Sunday, April 28, 2019

So Much Deathless at Red Bull Arts New York

“So Much Deathless” at Red Bull Arts is a retrospective of the work of Gretchen Bender (1951 - 2004). Bender was a multi-disciplinary artist who worked heavily in video, particularly by repurposing TV programming as well as live tv broadcasts.
Bender’s work Aggressive Witness - Active Participant, 1990, is composed of 12 older model televisions, placed about four feet off the ground against the walls, wrapping around the viewer in a dimly lit room. Some of the screens play period abstract computer graphics while others play live television shows and commercials.
Upon closer inspection, the broadcasts displayed are contemporary television shows and ads. Centered on each screen in vinyl letters are one to two word statements such as “NO CRITICISM” or “NUCLEAR WARHEADS”.
These phrases overlaid on top of antiquated looking television sets would seem like social commentary by the artist on the culture and climate of the time the work was created. Instead, experiencing the overlay of phrases such as “IMAGE WORLD” AND “HOMELESS” over present day commercial content reflects on the meaning these social commentaries have today and how their relevance is as true now as it was when the work was created nearly 30 years ago.
The presentation on the older CRT monitors reminds the viewer that the moving image/media’s role and power in our society is nothing new and has long been problematic in its sway of the general public’s opinion and attention. The viewer is confronted with phrases that inspire thought and hopefully discussion over social and political issues such as homelessness and the potential for nuclear war but is made to consider these topics with the backdrop of a toothpaste commercial or America’s Got Talent. These issues are just as real today as they were 30 years ago and Bender helps the viewer consider whether one would prefer to spend time watching the next episode of a sitcom or researching and debating long standing and evolving socio-political issues.

Friday, April 26, 2019

Loophole of Retreat, Simone Leigh, Guggenheim

Loophole of Retreat, a new body of work by Simone Leigh, centers the experiences of black women. In the back corner of the room, a seemingly unidentifiable sound emanates from a grey concrete breeze block wall. As you move closer, the audio becomes clearer as recordings of protests, and newscaster's voices become discernable amongst the layered sounds. The alcove gives its name to the exhibition as a whole - Loophole of Retreat. This title is borrowed from the writing of a formerly enslaved abolitionist, Harriet Jacobs, who detailed her struggle for freedom. The word "retreat" suggests the action of withdrawing or moving back, either to a time of calm or after a battle. The title gives new meaning to the concrete wall, positioning it not just as an architectural structure but a line of defense or protection from the outside world, with the layered sounds serving as a reminder of black resilience against violence.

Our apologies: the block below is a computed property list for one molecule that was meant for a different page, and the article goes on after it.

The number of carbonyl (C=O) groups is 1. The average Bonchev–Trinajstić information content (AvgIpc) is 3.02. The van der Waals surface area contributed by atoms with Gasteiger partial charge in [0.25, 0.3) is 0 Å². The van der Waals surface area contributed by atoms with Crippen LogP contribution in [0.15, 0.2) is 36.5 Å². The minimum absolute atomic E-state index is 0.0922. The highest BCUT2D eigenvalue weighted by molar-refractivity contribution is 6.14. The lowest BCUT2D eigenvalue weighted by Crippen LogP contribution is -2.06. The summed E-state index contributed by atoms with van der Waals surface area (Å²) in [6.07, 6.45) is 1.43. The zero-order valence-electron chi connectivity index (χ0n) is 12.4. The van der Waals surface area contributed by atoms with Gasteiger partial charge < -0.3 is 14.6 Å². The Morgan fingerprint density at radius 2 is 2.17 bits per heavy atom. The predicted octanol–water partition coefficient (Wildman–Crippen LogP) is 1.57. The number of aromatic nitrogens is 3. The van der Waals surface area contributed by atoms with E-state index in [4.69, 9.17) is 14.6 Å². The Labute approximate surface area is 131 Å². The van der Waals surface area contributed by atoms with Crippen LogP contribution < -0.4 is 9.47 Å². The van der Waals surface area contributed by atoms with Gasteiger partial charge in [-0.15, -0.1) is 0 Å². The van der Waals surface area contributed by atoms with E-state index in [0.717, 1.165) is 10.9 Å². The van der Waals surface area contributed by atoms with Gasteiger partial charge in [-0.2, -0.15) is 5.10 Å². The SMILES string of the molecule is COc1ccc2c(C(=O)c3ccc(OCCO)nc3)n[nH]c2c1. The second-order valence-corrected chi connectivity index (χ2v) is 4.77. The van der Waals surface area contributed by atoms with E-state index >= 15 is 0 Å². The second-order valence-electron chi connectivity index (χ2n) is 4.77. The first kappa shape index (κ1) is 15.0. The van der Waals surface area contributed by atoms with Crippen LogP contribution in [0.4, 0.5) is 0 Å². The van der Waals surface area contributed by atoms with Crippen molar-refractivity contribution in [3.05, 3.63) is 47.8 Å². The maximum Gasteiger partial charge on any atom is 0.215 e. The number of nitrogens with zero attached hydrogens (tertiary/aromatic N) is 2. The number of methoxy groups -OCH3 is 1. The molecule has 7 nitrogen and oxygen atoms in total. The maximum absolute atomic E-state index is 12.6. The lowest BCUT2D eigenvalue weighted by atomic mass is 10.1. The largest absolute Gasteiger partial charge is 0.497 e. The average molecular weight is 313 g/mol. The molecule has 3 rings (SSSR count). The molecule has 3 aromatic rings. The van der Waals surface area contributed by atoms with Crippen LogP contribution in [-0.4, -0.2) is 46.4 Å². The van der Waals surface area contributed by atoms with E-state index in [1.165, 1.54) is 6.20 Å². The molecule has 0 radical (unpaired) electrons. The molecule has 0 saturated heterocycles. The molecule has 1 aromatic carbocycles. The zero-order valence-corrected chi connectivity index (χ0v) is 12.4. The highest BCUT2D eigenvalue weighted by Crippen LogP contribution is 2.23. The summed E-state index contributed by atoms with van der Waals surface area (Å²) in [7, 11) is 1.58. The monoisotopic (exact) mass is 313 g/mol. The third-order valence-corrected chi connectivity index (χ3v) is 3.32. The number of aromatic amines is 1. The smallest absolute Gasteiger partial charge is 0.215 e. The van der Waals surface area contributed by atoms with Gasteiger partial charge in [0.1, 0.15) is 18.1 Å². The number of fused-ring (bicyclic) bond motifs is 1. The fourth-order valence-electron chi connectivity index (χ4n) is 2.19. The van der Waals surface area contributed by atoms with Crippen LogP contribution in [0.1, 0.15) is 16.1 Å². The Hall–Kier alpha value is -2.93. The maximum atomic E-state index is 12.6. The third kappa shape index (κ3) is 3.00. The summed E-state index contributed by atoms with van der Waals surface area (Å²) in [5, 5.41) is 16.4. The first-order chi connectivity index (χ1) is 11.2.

Outside this corner are three of Leigh's large-scale sculptures, primarily bronze and stoneware. Closer to the entrance stands Panoptica, a towering terracotta chimney that rises out of a layered raffia skirt. The curve of the chimney, as well as its scale, suggest a periscope that looks out at the viewer. The name of this piece links this uneasy possibility of being watched in the gallery to the panopticon prison design, linking both to the realities of mass incarceration and Leigh's exploration of black womanhood. Next to Panoptica is Jug, one of many works by Leigh which uses the slim torso of a black woman connected to an inanimate object skirt. In this case, the skirt attached to the torso is formed by a water jug, the kind traditionally used by farm workers. By relating the bodies of women to everyday items, Leigh explores themes of objectification, labor, and agency. Leigh's work takes an intimate look into the black female experience, and uses the large physical scale of her pieces to compel the viewer's attention to the struggle against white supremacy and patriarchy. 

Thursday, April 25, 2019

Monumental by Lucien Freud

The Monumental exhibition by Lucian Freud at the Aquavella Gallery includes a series of large-scale works by the artist from different periods of his life. We find the artist's most well-known work included: the nudes painted in his London studio.

Lucian Freud was a painter who stood apart from trends and different movements. Although he connects his studies of the nude to the European academic tradition, the artist represents the human body from a rebellious and transgressive perspective, in contrast to classic beauty canons. His paintings show us characters exposed before the scrutinizing gaze of the artist, who makes no distinction about their status or social class, presents them all equally, naked, vulnerable, and delivered.

Freud acts like a surgeon, he tries to pierce his armor and decipher the anatomy and psychology that support him. The brushstrokes are heavy and resounding. They do not pretend to embellish but rather to dissect. The nuances of the flesh are depicted by the different layers of paint, and the contrast between the cold colors, green, blue, violet, and the warm, orange, ocher, pink, create a chromatic spectrum that depicts the tremulous skin and the pulse that runs through it.

It is this way of taking advantage of the carnality of painting, (understood as a modulable and living material) to express the human body´s condition, that makes Freud's work stand out. We can glimpse the influence of Soutin, in his fascination for entrails, and that of Ribera, in his ability to represent the passage of time in his skins and skulls.